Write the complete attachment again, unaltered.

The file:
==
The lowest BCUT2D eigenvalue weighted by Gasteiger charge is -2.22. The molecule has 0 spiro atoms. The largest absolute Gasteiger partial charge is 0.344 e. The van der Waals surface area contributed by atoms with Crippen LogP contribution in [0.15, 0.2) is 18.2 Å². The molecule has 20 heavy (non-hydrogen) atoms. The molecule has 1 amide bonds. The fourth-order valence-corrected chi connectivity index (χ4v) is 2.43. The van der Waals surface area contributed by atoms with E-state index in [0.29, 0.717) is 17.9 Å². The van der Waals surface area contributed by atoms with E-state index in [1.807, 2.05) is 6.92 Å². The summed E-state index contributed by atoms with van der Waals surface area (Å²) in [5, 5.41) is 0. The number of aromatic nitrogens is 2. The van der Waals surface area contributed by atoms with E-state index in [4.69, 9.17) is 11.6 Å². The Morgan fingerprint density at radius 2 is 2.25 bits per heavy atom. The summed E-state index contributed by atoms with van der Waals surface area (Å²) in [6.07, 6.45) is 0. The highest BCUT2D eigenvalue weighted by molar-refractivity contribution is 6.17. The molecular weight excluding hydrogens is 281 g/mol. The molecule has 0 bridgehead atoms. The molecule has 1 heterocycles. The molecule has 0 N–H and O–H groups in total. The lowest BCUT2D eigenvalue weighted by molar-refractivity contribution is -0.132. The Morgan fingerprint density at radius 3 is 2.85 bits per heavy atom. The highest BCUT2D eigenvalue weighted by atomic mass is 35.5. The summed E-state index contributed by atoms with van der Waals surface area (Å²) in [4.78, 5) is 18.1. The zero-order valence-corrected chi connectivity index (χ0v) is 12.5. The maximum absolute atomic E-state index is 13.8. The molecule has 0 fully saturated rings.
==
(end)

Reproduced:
The lowest BCUT2D eigenvalue weighted by Gasteiger charge is -2.22. The molecule has 0 spiro atoms. The largest absolute Gasteiger partial charge is 0.344 e. The van der Waals surface area contributed by atoms with Crippen LogP contribution in [0.15, 0.2) is 18.2 Å². The molecule has 20 heavy (non-hydrogen) atoms. The molecule has 1 amide bonds. The fourth-order valence-corrected chi connectivity index (χ4v) is 2.43. The van der Waals surface area contributed by atoms with E-state index in [0.29, 0.717) is 17.9 Å². The van der Waals surface area contributed by atoms with E-state index in [1.807, 2.05) is 6.92 Å². The summed E-state index contributed by atoms with van der Waals surface area (Å²) in [5, 5.41) is 0. The number of aromatic nitrogens is 2. The van der Waals surface area contributed by atoms with E-state index in [4.69, 9.17) is 11.6 Å². The Morgan fingerprint density at radius 2 is 2.25 bits per heavy atom. The summed E-state index contributed by atoms with van der Waals surface area (Å²) in [6.07, 6.45) is 0. The highest BCUT2D eigenvalue weighted by molar-refractivity contribution is 6.17. The molecular weight excluding hydrogens is 281 g/mol. The molecule has 0 bridgehead atoms. The molecule has 1 heterocycles. The molecule has 0 N–H and O–H groups in total. The lowest BCUT2D eigenvalue weighted by molar-refractivity contribution is -0.132. The Morgan fingerprint density at radius 3 is 2.85 bits per heavy atom. The highest BCUT2D eigenvalue weighted by atomic mass is 35.5. The summed E-state index contributed by atoms with van der Waals surface area (Å²) in [4.78, 5) is 18.1. The zero-order valence-corrected chi connectivity index (χ0v) is 12.5. The maximum absolute atomic E-state index is 13.8. The molecule has 0 fully saturated rings.